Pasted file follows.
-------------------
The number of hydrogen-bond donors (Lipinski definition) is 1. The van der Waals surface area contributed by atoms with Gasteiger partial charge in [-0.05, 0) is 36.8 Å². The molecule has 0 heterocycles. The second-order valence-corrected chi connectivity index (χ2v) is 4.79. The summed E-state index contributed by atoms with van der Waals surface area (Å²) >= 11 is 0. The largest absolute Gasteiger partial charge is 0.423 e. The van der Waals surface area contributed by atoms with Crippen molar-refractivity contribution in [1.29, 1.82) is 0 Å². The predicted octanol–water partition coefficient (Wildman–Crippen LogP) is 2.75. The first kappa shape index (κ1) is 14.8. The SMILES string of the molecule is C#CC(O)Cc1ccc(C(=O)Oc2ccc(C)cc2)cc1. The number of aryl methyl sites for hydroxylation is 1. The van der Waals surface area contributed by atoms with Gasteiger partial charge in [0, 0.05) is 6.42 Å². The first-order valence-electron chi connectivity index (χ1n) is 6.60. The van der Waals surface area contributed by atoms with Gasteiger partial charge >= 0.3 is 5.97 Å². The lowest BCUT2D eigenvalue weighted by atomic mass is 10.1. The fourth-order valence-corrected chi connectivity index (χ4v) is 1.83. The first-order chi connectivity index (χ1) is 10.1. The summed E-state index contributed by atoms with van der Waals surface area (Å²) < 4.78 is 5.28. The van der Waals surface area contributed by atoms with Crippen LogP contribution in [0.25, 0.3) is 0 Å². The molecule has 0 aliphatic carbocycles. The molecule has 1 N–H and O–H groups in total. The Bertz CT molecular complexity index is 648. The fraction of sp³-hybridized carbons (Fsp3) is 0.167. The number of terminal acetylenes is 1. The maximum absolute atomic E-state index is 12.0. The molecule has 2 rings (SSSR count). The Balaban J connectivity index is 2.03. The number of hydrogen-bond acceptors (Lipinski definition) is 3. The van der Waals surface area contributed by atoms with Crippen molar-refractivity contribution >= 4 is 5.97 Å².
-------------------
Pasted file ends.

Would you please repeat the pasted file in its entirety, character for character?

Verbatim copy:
The number of hydrogen-bond donors (Lipinski definition) is 1. The van der Waals surface area contributed by atoms with Gasteiger partial charge in [-0.05, 0) is 36.8 Å². The molecule has 0 heterocycles. The second-order valence-corrected chi connectivity index (χ2v) is 4.79. The summed E-state index contributed by atoms with van der Waals surface area (Å²) >= 11 is 0. The largest absolute Gasteiger partial charge is 0.423 e. The van der Waals surface area contributed by atoms with Crippen molar-refractivity contribution in [1.29, 1.82) is 0 Å². The predicted octanol–water partition coefficient (Wildman–Crippen LogP) is 2.75. The first kappa shape index (κ1) is 14.8. The SMILES string of the molecule is C#CC(O)Cc1ccc(C(=O)Oc2ccc(C)cc2)cc1. The number of aryl methyl sites for hydroxylation is 1. The van der Waals surface area contributed by atoms with Gasteiger partial charge in [0, 0.05) is 6.42 Å². The first-order valence-electron chi connectivity index (χ1n) is 6.60. The van der Waals surface area contributed by atoms with Gasteiger partial charge >= 0.3 is 5.97 Å². The lowest BCUT2D eigenvalue weighted by atomic mass is 10.1. The fourth-order valence-corrected chi connectivity index (χ4v) is 1.83. The first-order chi connectivity index (χ1) is 10.1. The summed E-state index contributed by atoms with van der Waals surface area (Å²) < 4.78 is 5.28. The van der Waals surface area contributed by atoms with Crippen LogP contribution in [0.25, 0.3) is 0 Å². The molecule has 0 aliphatic carbocycles. The molecule has 1 N–H and O–H groups in total. The Bertz CT molecular complexity index is 648. The fraction of sp³-hybridized carbons (Fsp3) is 0.167. The number of terminal acetylenes is 1. The maximum absolute atomic E-state index is 12.0. The molecule has 2 rings (SSSR count). The Balaban J connectivity index is 2.03. The number of hydrogen-bond acceptors (Lipinski definition) is 3. The van der Waals surface area contributed by atoms with Crippen molar-refractivity contribution >= 4 is 5.97 Å².